Points to Ponder/Do You Enjoy Being Rich?
by Pastor Dennis Whitmore
I hardly watch television or news programs. I usually hear the morning broadcasts when I’m working out in the health club. The radio plays on one side; the T.V. on the other.
In the one corner, I was listening to the “tabloid trash” segment of one radio program. They talk about the “stars”, the rich and the famous. Usually the topic is a divorce, a new love affair, their drug or alcohol problem, and who’s talking about them. (You know the “source close to the star”). One recent morning I heard that a certain singer had stopped dating so she could help her 30-year-old drug addicted son to stay straight and clean. Whether one is a multimillionaire living in a mansion, or not, heartache can still strike. I wonder if a devotion to career, the accumulation of earth’s wealth, as well as the praises of millions of fans, is worth the price of broken marriages and troubled children who never outgrow what they were born into.
On the other side of the gym, I heard the Today Show going through the recordings of the late Princess Diana. Rich, famous, beautiful, and married to what at one time seemed to be a Prince Charming, turned out to be bulimic, depressed, and at times suicidal. Imagine having it all and yet finding you have nothing.
Remember the videos of the opulent wedding of Charles and Diana? What a gorgeous, romantic and wonderful wedding - and a lousy marriage.
Prince Charming goes off to have an affair, which the whole world knows about, and the princess eventually dies in a limo with her boyfriend as they tried to escape photographers. What a life. I do not hear anybody talking about that “beautiful wedding” much any more. At first, they seemed to have it all.
I’m not trying to judge the individuals in these stories. I actually ache for them. If I happen to read People Magazine or catch some of these stories about the celebrities and their lifestyles, I feel sad for them. They sound so empty and unhappy. Maybe most of them are not but so often they seem to be enormously troubled people; and money is not helping them fix it.
Yet, how many ordinary folks work their lives away pursuing the dream of financial freedom, wealth, and leisure - the stuff all these celebrities seem to already have? Pay attention to these things. See if you are not in fact pursuing the “dream” at the expense of a real life. Even the best dreams vanish once you open your eyes.
Solomon was the richest man in the world. He literally had everything he ever wanted and lots of it. Imagine if you had everything you wanted just the way you wanted it and then looked back at how you got there and where you are now. From that perspective, ask yourself: “Am I truly fulfilled? Am I now satisfied?”
Solomon was not.
“So I hated life, because the work that is done under the sun was grievous to me. All of it is meaningless, a chasing after the wind. I hated all the things I had toiled for under the sun, because I must leave them to the one who comes after me. And who knows whether he will be a wise man or a fool? Yet he will have control over all the work into which I have poured my effort and skill under the sun. This too is meaningless. So my heart began to despair over all my toilsome labor under the sun. For a man may do his work with wisdom, knowledge and skill, and then he must leave all he owns to someone who has not worked for it. This too is meaningless and a great misfortune. What does a man get for all the toil and anxious striving with which he labors under the sun? All his days his work is pain and grief; even at night his mind does not rest. This too is meaningless.” (Ecclesiastes 2:17-23 NIV)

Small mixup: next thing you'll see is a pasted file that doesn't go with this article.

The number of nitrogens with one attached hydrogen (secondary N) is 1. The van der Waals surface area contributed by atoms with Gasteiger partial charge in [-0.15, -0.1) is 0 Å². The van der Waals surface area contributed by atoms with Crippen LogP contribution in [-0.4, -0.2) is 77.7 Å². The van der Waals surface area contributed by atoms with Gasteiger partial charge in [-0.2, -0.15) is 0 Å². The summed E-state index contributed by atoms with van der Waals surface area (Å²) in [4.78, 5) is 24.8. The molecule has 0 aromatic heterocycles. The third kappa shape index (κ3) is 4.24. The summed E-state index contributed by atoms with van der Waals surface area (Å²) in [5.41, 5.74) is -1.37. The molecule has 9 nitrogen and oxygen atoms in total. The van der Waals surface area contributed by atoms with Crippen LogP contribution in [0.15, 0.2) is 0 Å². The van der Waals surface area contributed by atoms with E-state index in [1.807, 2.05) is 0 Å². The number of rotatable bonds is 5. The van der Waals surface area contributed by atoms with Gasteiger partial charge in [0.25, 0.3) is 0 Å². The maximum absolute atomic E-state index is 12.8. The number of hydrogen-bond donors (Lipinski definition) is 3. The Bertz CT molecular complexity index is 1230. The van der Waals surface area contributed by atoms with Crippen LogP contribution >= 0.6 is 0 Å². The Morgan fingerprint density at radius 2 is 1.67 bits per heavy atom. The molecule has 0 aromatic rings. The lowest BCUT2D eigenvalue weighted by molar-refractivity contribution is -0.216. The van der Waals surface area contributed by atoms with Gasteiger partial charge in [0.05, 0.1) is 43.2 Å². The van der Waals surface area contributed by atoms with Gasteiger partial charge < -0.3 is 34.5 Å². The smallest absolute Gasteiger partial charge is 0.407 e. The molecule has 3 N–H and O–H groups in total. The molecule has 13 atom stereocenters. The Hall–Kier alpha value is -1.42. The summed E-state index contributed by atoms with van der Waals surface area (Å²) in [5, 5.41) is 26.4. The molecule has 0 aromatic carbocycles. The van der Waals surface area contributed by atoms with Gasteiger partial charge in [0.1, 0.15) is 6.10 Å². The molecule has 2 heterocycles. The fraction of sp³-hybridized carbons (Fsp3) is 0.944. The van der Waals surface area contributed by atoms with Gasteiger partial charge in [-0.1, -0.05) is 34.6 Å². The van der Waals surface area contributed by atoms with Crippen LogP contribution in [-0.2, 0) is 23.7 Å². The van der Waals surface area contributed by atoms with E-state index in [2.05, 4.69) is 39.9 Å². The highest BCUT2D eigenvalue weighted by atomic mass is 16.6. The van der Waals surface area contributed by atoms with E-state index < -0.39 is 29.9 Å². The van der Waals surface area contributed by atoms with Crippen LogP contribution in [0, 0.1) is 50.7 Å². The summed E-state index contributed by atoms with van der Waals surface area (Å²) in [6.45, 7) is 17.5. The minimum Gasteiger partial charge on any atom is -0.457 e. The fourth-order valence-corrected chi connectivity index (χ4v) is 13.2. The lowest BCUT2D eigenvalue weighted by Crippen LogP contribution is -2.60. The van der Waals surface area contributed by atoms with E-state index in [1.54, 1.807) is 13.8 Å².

Most every one who’s reading this IS wealthy. Compared to the majority of the six billion people on earth, you and I are very rich. Yeah, we are not millionaires; but they are not rich, they are just richer than us. The painful truth is most of us do not believe we are rich. In fact a lot of Americans complain about what they do not have, how lousy the economy is, and how tight money is.
I recall one woman asking me about how to tithe. She found that money was just too tight. I asked her if she has cable television. Yes, she said. Another man I know always walked out of the church service just before the offering was collected. He claimed he had no money to give. I pointed to the pack of cigarettes in his pocket and large coffee he always has in his hand as he comes up the walk on Sunday morning.
Our perceptions of wealth, the famine of thankfulness I witness among well-fed people, and this driving pursuit of luxuries as if they are necessities has yielded a people who are largely dissatisfied and unfulfilled. When Solomon took the time to stop and think about it, he saw the meaningless of life when it is lived for its own sake. He had it all and yet it was nothing. How about you?
In the last chapter, Solomon concluded that the real purpose of and meaning in life is to “fear God and keep His commandments.” (Ecclesiastes 13:13b) The old catechism tells us that the chief end of man is to love and glorify God and to enjoy Him continually.
“Enjoy him continually.” What a thought. Do you enjoy a relationship with the Lord God? If you really stop and think, what in the world can you do or buy that could be more satisfying than knowing the One who created you? WOW...
Yours in Christ,
Pastor Whitmore serves God at the First United Methodist Church in Laurel, MD.